In this respect, Egan and colleagues provide evidence that a valine/methionine substitution polymorphism at codon 66 (V66M) in the 5’ pro-region of the human BDNF gene affects intracellular distribution, packaging, and release of BDNF protein in vivo. Furthermore, they elucidated the effect of different genotypes, in human, on verbal episodic memory, hippocampal physiological activation, neuronal integrity and synaptic abundance. The authors did not find evidence that V66M polymorphic system was associated with schizophrenia, but suggest a possible role in other neurological and psychiatric disorders. Last year, several papers reported a genetic association of V66M polymorphism with different neurological diseases. In particular, the val allele has been associated with susceptibility to Alzheimer’s disease (AD) (Ventriglia et al., 2002) and, in two family-based independent studies, with an increased risk to develop bipolar disorder (Neves-Pereira et al., 2002; Sklar et al., 2002). Similarly, the met allele was associated with Parkinson’s disease by (Momose et al.., 2002) and recently the V66M has been associated with susceptibility to anorexia nervosa (Ribasés et al., 2002).

    In light of these results, further studies are needed to clarify the effective role of the two BDNF alleles in the pathogenesis and symptomatology of each disease.

    View all comments by Massimo Gennarelli
  4. The exciting paper by Egan et al. is a far-reaching collection of experiments ranging from cell culture to human behavior that convincingly demonstrate the differing properties of proBDNF molecules carrying val66 or met66 polymorphic substitutions and their role in human episodic memory. It is very clear from the transfection experiments in hippocampal neurons that valBDNF localizes to dendrites, whereas metBDNF localizes to cell bodies. The green fluorescence is of a different character (punctate for valBDNF-GFP, diffuse for metBDNF-GFP), reflecting localization in different subcellular compartments, and only valBDNF, not metBDNF, is released at the synapse by regulated secretion. The authors have made an important discovery, namely, that the polymorphism in the pro region of BDNF is important for intracellular trafficking and activity-dependent release of BDNF. However, the number and size of the proteins, and more importantly their processing to the mature form, are not affected by the polymorphism.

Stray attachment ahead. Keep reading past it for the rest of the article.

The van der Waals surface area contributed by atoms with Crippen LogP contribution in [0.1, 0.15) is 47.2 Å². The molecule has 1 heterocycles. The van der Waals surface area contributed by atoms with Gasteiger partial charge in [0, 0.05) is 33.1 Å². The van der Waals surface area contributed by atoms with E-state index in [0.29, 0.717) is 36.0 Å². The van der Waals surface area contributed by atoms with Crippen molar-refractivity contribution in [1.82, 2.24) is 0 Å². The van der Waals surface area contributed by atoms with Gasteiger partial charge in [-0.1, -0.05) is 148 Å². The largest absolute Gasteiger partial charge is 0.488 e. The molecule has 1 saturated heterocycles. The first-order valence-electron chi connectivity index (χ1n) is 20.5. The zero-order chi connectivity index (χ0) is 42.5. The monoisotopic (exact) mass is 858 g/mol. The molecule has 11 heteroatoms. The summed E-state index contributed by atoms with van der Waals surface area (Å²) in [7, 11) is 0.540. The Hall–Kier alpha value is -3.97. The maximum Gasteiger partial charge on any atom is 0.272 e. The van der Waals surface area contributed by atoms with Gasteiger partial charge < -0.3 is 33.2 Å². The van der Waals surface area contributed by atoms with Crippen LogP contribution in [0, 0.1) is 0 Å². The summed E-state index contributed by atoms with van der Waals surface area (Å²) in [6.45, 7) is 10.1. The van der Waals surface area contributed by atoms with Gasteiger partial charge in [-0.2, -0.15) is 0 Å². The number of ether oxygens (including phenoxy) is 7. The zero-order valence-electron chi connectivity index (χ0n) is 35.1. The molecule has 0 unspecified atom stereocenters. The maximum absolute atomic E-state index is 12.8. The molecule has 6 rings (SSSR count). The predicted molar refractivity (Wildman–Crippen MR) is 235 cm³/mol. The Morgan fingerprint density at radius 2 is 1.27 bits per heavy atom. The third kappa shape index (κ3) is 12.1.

The authors carefully studied the biological activity of the mostly mature BDNF resulting from the processing and secretion of either valBDNF or metBDNF by COS cells (Fig. 7A). Not surprisingly, since the polymorphism is in the pro region, the mature forms exhibit no differences in TrkB activation or neurite outgrowth activity. What is important to determine next, however, is whether there are any differences in biological activity between the valproBDNF or metproBDNF precursors themselves. Both proBDNF and mature BDNF are present in the human CNS (Fahnestock et al., 2002; Michalski & Fahnestock, Mol. Brain Res., in press), both are secreted by transfected cells, including neurons (Egan et al., Figure 6E; Mowla et al., 2001), and both are capable of activating TrkB (Mowla et al., 2001). Thus, secreted proBDNF may exert some biological effects in the brain separate from its role as a precursor. Constitutively released proBDNF (val or met), which may regulate neuronal growth and survival for example, has yet to be investigated in the absence of mature BDNF.

    The discovery reported in this paper—that the regulated release of BDNF at synapses is compromised by the met polymorphism and contributes to BDNF’s effects on learning and memory—is exciting and significant. It is of note that there was no correlation between the met polymorphism and schizophrenia. A genetic association has been reported, however, between the val66 allele of the BDNF gene and bipolar disorder (Sklar et al., 2002; Neves-Pereira et al., 2002), and between other polymorphisms of the BDNF gene and Alzheimer’s disease (Kunugi et al., 2001; Ventriglia et al., 2002). This paper will surely encourage further examination of the role of BDNF in human cognitive function.

    View all comments by Margaret Fahnestock
  5. The study by Egan and colleagues deserves much attention because it attempts to track the role of BDNF in hippocampal function from human (!) memory traces down to the underlying molecular mechanisms. The observed polymorphism in position 66 of the pro domain, in fact, shows very interesting consequences for hippocampus-related memory tasks and hippocampal metabolism. Besides these very valuable advancements, some additional issues brought up by the authors would be interesting to focus on in future studies. Among these are: